The Science! The Science!

Reason the Second: The Science! The Science!

This post is Part 3 in a 5 Part series about why space travel should be made a priority by governments, world leaders, private companies, engineers, scientists, and teachers. Click here to read Part 1 and Part 2.  Follow my blog or follow me on Twitter @jajaamanda to be alerted to when the next one is up!

Nick Risinger's Photopic Sky Survey (5000 mega pixels!)
Space has been the domain of art, divination, and religion, but since science reached the level of sophistication it has today space has claimed the attention of scientists. There are.... (deep breath) astronomers, astrophysicists, astrogeologists, astrobiologists, astrochemists, astrohydrologists, astro-anythingists! My point is that any question you can ask about anything on Earth you can also ask about Space, and your answer is going to be different and new because the surrounding variables are endlessly different and new.

And the best place to observe space from is space.

Endeavor brought with it a fancy shmancy particle physics do-hickey called the AMS - Alpha Magnetic Spectrometer - that can do some fabulous science that physicists can't do here down on the ground. The AMS is a telescope of sorts, only, it doesn't measure light. It measures particles. And up in space, our grimy atmosphere doesn't get in the way.

Says NASA:
The Alpha Magnetic Spectrometer is a state-of-the-art, high energy particle physics experiment built in Geneva by a collaboration of 16 different countries. It will search for clues on what the universe is made of and how it began, the origin of dark matter, antimatter and strangelets, pulsars, blazers and gamma ray bursters. And that’s just what the scientists now to look for.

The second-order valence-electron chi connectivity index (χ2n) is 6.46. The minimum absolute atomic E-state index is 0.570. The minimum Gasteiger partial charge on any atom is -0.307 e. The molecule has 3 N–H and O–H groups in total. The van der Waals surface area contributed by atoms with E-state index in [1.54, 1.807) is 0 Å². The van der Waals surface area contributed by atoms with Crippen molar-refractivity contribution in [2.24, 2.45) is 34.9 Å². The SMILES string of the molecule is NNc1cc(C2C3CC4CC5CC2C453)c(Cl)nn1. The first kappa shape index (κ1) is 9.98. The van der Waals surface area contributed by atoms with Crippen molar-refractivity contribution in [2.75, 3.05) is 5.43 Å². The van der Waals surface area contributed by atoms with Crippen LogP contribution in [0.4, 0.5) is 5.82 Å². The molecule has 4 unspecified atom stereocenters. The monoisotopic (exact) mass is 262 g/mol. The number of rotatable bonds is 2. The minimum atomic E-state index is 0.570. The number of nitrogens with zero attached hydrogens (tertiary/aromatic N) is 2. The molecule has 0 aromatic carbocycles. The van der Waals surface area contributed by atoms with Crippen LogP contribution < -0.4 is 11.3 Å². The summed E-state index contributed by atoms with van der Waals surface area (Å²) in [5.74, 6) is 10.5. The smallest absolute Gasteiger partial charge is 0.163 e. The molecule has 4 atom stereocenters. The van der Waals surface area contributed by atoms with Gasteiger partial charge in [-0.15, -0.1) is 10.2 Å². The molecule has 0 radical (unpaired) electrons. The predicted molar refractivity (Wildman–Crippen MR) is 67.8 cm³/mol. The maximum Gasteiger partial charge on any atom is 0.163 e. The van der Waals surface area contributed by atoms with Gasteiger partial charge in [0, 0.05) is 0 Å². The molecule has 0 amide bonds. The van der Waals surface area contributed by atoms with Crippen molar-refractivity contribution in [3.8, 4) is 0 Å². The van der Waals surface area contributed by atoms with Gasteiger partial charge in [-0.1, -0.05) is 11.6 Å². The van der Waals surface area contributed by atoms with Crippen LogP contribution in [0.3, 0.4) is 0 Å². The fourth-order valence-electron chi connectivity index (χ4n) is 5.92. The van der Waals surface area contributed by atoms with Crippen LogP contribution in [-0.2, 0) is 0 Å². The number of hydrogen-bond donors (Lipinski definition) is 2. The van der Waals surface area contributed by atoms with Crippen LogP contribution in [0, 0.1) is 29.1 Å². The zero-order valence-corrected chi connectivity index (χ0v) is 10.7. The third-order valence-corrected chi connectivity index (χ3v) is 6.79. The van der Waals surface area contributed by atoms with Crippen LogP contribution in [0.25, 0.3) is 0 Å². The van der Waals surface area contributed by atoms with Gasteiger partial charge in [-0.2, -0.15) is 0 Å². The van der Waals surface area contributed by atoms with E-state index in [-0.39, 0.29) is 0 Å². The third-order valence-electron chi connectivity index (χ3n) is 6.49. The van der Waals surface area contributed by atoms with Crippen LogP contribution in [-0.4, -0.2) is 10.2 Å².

Isn't it the cutest effin' noise you've ever seen? (right, February?)
So it could answer questions for us that we don't even have the capacity to ask yet.

Also aboard Endeavor is a squid with a flashlight. (No, I promise it's not a Disney/Pixar Nemo/Wall-E crossover.)

The bobtail squid uses a pouch of bio luminescent bacteria to light its way underwater and fool predators. It can control how bright it gets by regulating the amount of oxygen the little bacteria get. More oxygen, brighter light.

The little guys are headed to outer space to see if the lack of gravity affects their bacteria-gathering and flashlight-shining abilities. It's the first step in figuring out if the good bacteria in humans is affected by weightlessness.

Once we know exactly how humans are affected by being out in the cold, dark, floatesphere (I coined that term just now, like it?) we can be more confident about sending humans farther into the solar system, possibly to Gliese 518g, the most Earth-like planet ever discovered. And the best way to learn about a thing is to be able to observe it first hand. 

Everything we know about everything we can observe is biased by our point of view here on Earth. All of the solid things we rest on, all of the constants in our lives are of the Earth. Once we leave Earth, imagine the new insights and the new point of view we'd have!

Okay, yes, I know all the problems about getting humans across vast, empy distances, but that brings me to my third reason, that I will post a bit later.

Part 4: Space is Cool! It's Big! It's Different!

1 comment:

  1. Pretty cool. Lots of space stuff going on even though the shuttle program is ending. Just read about a new space capsule. And there's a huge rocket a private company is developing.

    There's astrophysics study in Antarctica - at the Pole and long duration balloons launched here at McMurdo:


    - Mike